Chinese hackers have figured out a way to make your Amazon Echo spy on you
Where there’s a will, there’s a way.
For obvious reasons, concerns regarding our personal privacy have surrounded the use of voice-controlled smart devices like the Amazon Echo and Google Home dating back to their inception. Given how easily the government can already spy on us through our phones and tablets, it’s pretty easy to see the security issues that could come when these devices are compromised.
And now, a group of Chinese hackers has unveiled that — with enough time and a little elbow grease — turning the Echo into a home spy tool is entirely achievable.
Researchers Wu Huiyu and Qian Wenxiang laid out such a plan at the DefCon security conference on Sunday, presenting “a technique that chains together a series of bugs in Amazon’s second-generation Echo to take over the devices, and stream audio from its microphone to a remote attacker, while offering no clue to the user that the device has been compromised,” according to Wired.
After several months of research, we successfully break the Amazon Echo by using multiple vulnerabilities in the Amazon Echo system, and [achieve] remote eavesdropping. When the attack [succeeds], we can control Amazon Echo for eavesdropping and send the voice data through network to the attacker.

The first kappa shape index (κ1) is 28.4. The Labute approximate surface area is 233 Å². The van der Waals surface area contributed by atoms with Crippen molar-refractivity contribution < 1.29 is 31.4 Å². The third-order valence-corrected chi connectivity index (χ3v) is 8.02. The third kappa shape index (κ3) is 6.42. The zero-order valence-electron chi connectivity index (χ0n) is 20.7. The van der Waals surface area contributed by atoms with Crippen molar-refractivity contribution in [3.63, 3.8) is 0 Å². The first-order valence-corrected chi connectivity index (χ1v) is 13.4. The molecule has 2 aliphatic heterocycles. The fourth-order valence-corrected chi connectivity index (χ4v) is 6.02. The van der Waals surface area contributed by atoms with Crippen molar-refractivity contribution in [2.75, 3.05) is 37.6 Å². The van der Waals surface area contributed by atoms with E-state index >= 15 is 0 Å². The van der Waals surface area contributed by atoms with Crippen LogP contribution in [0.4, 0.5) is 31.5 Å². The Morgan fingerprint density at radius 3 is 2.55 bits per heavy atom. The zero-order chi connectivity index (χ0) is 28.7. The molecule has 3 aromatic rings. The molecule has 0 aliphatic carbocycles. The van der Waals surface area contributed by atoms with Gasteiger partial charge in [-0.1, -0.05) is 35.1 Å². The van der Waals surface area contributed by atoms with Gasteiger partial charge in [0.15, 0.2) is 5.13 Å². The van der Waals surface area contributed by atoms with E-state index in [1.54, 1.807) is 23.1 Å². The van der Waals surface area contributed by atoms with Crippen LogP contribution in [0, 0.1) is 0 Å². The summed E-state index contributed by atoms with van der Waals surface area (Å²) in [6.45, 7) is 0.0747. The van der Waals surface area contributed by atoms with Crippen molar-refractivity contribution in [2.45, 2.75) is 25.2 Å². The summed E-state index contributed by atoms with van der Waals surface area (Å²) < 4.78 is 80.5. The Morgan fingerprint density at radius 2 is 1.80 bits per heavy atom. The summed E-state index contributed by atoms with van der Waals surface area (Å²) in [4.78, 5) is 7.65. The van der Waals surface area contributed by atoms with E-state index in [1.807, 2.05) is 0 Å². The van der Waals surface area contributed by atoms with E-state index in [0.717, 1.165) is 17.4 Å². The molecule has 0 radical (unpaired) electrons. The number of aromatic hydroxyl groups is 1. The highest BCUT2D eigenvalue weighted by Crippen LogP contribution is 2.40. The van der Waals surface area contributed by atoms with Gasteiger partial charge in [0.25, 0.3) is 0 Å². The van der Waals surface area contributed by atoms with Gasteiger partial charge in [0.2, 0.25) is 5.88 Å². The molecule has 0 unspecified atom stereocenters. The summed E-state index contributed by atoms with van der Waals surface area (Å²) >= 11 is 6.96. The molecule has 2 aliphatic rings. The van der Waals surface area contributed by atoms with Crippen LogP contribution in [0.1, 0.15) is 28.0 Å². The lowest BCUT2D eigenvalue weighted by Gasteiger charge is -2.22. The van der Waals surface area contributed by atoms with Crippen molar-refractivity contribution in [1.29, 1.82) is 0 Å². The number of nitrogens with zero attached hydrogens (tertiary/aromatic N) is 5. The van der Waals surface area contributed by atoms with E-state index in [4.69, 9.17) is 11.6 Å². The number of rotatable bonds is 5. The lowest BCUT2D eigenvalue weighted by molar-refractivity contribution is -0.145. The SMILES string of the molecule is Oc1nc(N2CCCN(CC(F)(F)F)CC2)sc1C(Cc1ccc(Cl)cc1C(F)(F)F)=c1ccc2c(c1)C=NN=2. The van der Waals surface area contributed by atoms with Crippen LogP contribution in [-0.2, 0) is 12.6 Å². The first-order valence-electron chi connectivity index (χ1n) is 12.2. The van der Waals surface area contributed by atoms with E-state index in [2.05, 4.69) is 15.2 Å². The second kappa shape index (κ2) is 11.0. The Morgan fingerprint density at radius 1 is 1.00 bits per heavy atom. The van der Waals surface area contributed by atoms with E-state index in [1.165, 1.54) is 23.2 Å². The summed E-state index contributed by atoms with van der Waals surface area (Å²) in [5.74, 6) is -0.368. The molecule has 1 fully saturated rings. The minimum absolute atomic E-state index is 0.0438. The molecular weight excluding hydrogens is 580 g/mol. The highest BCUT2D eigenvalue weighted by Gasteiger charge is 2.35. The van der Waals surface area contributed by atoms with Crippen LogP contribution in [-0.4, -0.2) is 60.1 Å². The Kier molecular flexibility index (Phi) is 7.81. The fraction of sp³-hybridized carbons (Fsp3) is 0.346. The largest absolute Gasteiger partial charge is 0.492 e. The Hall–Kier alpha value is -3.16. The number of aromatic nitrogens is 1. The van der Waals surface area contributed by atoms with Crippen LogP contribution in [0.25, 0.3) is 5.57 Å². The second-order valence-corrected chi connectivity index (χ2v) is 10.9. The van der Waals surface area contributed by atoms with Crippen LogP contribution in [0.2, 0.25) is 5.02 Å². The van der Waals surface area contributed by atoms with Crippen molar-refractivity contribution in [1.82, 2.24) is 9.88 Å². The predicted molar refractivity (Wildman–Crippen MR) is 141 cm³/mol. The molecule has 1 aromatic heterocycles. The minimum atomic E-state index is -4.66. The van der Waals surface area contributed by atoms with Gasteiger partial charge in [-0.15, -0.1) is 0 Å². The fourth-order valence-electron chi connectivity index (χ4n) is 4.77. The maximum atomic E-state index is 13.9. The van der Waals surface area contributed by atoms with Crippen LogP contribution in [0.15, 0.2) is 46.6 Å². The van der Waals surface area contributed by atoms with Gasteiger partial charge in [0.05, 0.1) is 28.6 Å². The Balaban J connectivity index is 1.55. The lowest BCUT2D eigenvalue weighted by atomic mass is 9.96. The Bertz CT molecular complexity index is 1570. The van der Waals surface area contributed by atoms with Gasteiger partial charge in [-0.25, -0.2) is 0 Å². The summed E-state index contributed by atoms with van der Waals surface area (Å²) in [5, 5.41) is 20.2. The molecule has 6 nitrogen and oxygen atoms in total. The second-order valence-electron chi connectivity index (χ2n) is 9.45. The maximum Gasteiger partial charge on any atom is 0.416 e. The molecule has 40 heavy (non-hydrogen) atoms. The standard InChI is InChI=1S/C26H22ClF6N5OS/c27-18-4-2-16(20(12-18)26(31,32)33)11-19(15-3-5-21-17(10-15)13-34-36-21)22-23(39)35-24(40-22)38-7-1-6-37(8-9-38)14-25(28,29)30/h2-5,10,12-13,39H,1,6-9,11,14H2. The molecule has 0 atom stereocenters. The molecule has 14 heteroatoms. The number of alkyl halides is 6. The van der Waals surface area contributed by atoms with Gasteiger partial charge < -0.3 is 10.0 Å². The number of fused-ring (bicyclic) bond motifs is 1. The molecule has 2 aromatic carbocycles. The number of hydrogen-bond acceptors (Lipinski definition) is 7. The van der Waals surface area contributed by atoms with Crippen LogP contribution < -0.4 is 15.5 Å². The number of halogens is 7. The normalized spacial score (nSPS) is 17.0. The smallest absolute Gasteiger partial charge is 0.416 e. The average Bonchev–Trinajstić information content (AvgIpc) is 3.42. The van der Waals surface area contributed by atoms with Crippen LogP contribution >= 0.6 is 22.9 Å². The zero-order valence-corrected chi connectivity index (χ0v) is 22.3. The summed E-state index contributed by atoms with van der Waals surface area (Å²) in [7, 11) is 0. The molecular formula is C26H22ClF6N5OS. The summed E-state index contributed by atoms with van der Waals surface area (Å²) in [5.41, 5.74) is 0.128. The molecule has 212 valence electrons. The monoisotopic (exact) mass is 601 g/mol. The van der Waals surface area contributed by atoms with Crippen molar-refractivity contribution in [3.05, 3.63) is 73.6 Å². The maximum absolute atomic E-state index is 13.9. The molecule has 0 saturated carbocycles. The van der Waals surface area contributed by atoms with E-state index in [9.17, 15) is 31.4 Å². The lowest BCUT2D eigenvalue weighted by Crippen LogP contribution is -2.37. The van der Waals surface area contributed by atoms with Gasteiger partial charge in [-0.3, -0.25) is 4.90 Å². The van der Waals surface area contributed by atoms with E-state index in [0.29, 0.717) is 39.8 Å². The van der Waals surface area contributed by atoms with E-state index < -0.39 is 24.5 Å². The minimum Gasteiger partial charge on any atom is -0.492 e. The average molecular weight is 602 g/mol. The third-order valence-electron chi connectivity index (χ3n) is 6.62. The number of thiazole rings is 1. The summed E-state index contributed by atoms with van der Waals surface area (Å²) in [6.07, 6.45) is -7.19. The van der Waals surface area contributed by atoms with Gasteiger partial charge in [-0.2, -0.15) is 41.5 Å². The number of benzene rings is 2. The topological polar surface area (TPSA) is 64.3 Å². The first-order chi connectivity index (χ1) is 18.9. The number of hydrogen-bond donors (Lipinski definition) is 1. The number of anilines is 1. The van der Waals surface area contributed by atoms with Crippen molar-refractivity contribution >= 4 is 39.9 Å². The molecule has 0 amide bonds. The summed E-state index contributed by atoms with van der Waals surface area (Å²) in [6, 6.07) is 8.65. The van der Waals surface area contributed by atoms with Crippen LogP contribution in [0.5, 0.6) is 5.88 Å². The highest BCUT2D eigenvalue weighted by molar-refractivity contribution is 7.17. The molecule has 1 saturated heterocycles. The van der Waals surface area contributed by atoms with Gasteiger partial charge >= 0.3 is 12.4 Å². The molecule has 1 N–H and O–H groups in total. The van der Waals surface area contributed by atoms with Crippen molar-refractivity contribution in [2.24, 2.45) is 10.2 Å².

It’s only the latest example of the Echo’s vulnerability, unfortunately. Just a few months ago, one such device recorded a Portland, Oregon family’s conversation and sent it to a random contact thanks to what Amazon later described as a “series of misunderstandings.” While tech companies like Amazon and Google are seemingly doing everything within their power to ensure that mistakes like this don’t happen, this latest revelation truly drives home that no voice assistant is hack-proof yet.
Luckily, there’s good news to be found here. For starters, the degree of difficulty required to pull this particular hack off lies far beyond that of the average tech enthusiast (it involves dismantling an Echo, altering the firmware on its flash chip, and then linking the altered Echo to the same WiFi network as the Echo you’re trying to attack), making it highly unlikely to be carried out en masse.
Furthermore, the findings presented by Huiyu and Wenxiang at DefCon have already been reported to Amazon, which began rolling out security updates at the end of July.
So we’re safe for now, but maybe consider unplugging your Echo the next time you start discussing government conspiracies with your friends. You know, just to be safe.
What do you think? Do you think that these devices need a lot more safeguards before entering the home? Let us know in the comments below.
For more tech and security news, make sure to check out:
- The Snap Pro security camera offers portability and a 180-degree field of view
- Google joins the brick and mortar rebirth with a massive retail location in Chicago
- To kick off Gamescom, Nintendo released and announced some new indie games for the Switch